8. Provision must be made in pipe systems to accommodate changes in length due to change of temperature, and so prevent undue stress or distortion as pipes expand or contract.....

  9. Valves & cocks

  10. Cocks and valves are designed to control or interrupt flow. This is done in cocks by rotating the plug, and in valves by lowering, raising or rotating a disc in relation to a seating surface or by controlling the movement of a ball. ...

  11. Butterfly valves

  12. A butterfly valve consists basically of a disc pivoted across the bore of a ring body having the same radial dimensions as the pipe in which it is fitted.....

  13. Gate valves

  14. Unlike the globe valve, gate (or sluice) valves give full bore flow without change of direction. The valve disc known appropriately as a gate,....

  15. Globe valves

  16. The globe valve has a bulbous body, housing a valve seat and screw down plug or disc arranged at right angles to the axis of the pipe....

  17. Relief valves

  18. Excess pressure is eased by a relief valve . This consists of a disc held closed by a spring loaded stem. The compression on the spring can be adjusted so that the valve opens at the desired pressure. ....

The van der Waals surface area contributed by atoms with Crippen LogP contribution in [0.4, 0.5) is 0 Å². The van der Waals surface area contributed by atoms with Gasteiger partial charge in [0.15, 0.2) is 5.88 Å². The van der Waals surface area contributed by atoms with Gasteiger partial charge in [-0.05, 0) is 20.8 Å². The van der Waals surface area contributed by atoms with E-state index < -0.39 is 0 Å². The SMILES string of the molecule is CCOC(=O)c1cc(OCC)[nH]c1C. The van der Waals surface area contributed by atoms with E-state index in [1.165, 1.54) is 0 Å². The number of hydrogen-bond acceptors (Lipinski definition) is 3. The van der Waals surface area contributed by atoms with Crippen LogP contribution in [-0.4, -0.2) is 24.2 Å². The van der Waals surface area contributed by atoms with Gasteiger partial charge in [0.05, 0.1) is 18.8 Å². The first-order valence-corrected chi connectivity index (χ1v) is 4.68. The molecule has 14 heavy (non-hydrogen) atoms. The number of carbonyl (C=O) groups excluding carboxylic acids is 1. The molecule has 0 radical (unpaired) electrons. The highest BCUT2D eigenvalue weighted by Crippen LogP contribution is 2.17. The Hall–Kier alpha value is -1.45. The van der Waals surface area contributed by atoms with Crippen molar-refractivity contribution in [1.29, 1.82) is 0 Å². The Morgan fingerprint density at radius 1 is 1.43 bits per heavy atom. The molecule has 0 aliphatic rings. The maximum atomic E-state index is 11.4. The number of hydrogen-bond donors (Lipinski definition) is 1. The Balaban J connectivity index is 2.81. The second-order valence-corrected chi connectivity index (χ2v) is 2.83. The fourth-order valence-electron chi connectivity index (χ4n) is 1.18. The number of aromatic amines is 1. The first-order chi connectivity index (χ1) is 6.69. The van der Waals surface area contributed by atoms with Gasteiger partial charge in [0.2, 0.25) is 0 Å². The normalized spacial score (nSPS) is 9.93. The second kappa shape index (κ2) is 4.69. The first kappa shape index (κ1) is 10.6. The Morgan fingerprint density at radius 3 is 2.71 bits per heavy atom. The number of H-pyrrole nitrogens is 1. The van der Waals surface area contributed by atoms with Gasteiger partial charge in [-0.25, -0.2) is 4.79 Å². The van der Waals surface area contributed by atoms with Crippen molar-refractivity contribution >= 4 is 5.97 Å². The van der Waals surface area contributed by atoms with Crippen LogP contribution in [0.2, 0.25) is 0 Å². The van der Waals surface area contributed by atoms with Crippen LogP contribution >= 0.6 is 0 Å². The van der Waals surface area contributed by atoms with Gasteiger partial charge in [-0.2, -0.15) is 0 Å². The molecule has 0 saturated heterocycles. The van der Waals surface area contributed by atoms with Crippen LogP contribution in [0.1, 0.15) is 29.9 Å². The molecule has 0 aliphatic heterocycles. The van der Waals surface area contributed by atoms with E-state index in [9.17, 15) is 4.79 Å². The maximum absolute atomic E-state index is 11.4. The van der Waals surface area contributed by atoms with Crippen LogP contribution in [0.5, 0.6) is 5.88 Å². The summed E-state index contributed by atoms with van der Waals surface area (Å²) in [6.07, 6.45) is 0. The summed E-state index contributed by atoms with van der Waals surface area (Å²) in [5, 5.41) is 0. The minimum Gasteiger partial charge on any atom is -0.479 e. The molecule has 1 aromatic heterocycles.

19. Valves traps

  20. A steam trap is a special type of valve which prevents the passage of steam but allows condensate through. It works automatically and is used in steam heating lines to drain condensate without passing any steam. ....

  21. Flap valves & valve chest

  22. Scupper pipes from accommodation spaces are fitted with non-return valves. Those scuppers from spaces below the bulkhead deck, are required to be fitted with non-return valves which can be positively closed from above the bulkhead deck or, if this is not practical, with two non-return valves.....

  23. Quick closingvalves

  24. Fuel oil service and some other tanks must be fitted with valves that can be closed rapidly and remotely in the event of an emergency such as fire. Wire operated valves are commonly fitted,....

  25. Strainers & filters

  26. The term strainer is sometimes used specifically for a simple device made up with a single layer of coarse gauze, a very coarse wire mesh or a drilled or perforated plate. ...